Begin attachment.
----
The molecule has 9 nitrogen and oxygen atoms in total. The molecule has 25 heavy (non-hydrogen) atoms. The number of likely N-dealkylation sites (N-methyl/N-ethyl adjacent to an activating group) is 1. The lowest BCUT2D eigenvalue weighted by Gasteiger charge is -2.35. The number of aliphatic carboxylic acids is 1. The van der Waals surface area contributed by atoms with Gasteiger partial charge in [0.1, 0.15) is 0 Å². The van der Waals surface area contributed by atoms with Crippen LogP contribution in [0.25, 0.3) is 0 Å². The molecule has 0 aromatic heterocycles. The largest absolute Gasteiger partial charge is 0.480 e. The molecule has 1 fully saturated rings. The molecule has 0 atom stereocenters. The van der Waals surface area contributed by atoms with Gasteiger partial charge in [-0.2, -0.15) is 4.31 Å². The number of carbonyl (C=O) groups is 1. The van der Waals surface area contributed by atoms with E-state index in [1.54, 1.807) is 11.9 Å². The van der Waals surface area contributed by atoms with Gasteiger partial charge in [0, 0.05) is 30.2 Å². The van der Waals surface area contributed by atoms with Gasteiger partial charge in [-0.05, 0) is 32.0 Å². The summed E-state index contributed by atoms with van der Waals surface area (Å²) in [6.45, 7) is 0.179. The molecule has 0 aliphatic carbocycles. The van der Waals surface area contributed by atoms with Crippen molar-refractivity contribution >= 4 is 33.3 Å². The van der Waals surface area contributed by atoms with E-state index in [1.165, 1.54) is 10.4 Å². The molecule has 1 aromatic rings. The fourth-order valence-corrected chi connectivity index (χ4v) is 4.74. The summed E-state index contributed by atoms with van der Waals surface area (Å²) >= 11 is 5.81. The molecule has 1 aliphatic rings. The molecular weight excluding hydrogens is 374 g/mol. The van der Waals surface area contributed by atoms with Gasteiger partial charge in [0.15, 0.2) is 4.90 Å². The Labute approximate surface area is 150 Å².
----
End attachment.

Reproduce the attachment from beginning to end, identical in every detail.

The molecule has 9 nitrogen and oxygen atoms in total. The molecule has 25 heavy (non-hydrogen) atoms. The number of likely N-dealkylation sites (N-methyl/N-ethyl adjacent to an activating group) is 1. The lowest BCUT2D eigenvalue weighted by Gasteiger charge is -2.35. The number of aliphatic carboxylic acids is 1. The van der Waals surface area contributed by atoms with Gasteiger partial charge in [0.1, 0.15) is 0 Å². The van der Waals surface area contributed by atoms with Crippen LogP contribution in [0.25, 0.3) is 0 Å². The molecule has 0 aromatic heterocycles. The largest absolute Gasteiger partial charge is 0.480 e. The molecule has 1 fully saturated rings. The molecule has 0 atom stereocenters. The van der Waals surface area contributed by atoms with Gasteiger partial charge in [-0.2, -0.15) is 4.31 Å². The number of carbonyl (C=O) groups is 1. The van der Waals surface area contributed by atoms with E-state index in [1.54, 1.807) is 11.9 Å². The van der Waals surface area contributed by atoms with Gasteiger partial charge in [0, 0.05) is 30.2 Å². The van der Waals surface area contributed by atoms with Gasteiger partial charge in [-0.05, 0) is 32.0 Å². The summed E-state index contributed by atoms with van der Waals surface area (Å²) in [6.45, 7) is 0.179. The molecule has 0 aliphatic carbocycles. The van der Waals surface area contributed by atoms with Crippen molar-refractivity contribution >= 4 is 33.3 Å². The van der Waals surface area contributed by atoms with E-state index in [1.165, 1.54) is 10.4 Å². The molecule has 1 aromatic rings. The fourth-order valence-corrected chi connectivity index (χ4v) is 4.74. The summed E-state index contributed by atoms with van der Waals surface area (Å²) >= 11 is 5.81. The molecule has 1 aliphatic rings. The molecular weight excluding hydrogens is 374 g/mol. The van der Waals surface area contributed by atoms with Gasteiger partial charge in [0.15, 0.2) is 4.90 Å². The Labute approximate surface area is 150 Å².